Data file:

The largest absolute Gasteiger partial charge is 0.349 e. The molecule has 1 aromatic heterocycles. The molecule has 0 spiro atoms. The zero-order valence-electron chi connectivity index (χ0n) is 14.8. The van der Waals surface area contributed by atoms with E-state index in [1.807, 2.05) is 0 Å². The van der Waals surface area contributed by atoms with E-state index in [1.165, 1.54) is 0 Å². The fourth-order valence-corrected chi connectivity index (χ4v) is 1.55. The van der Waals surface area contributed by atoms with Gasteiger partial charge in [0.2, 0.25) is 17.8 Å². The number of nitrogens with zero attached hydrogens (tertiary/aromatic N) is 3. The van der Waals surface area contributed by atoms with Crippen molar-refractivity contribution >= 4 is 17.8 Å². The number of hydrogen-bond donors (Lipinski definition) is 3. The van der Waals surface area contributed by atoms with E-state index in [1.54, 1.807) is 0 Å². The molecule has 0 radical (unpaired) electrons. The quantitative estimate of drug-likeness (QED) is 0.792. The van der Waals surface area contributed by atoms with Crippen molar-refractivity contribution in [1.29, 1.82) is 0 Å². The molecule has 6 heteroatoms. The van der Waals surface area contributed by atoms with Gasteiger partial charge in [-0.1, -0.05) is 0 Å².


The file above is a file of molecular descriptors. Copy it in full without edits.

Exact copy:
The largest absolute Gasteiger partial charge is 0.349 e. The molecule has 1 aromatic heterocycles. The molecule has 0 spiro atoms. The zero-order valence-electron chi connectivity index (χ0n) is 14.8. The van der Waals surface area contributed by atoms with E-state index in [1.807, 2.05) is 0 Å². The van der Waals surface area contributed by atoms with E-state index in [1.165, 1.54) is 0 Å². The fourth-order valence-corrected chi connectivity index (χ4v) is 1.55. The van der Waals surface area contributed by atoms with Gasteiger partial charge in [0.2, 0.25) is 17.8 Å². The number of nitrogens with zero attached hydrogens (tertiary/aromatic N) is 3. The van der Waals surface area contributed by atoms with Crippen molar-refractivity contribution >= 4 is 17.8 Å². The number of hydrogen-bond donors (Lipinski definition) is 3. The van der Waals surface area contributed by atoms with E-state index in [1.54, 1.807) is 0 Å². The molecule has 0 radical (unpaired) electrons. The quantitative estimate of drug-likeness (QED) is 0.792. The van der Waals surface area contributed by atoms with Crippen molar-refractivity contribution in [1.29, 1.82) is 0 Å². The molecule has 6 heteroatoms. The van der Waals surface area contributed by atoms with Gasteiger partial charge in [-0.1, -0.05) is 0 Å².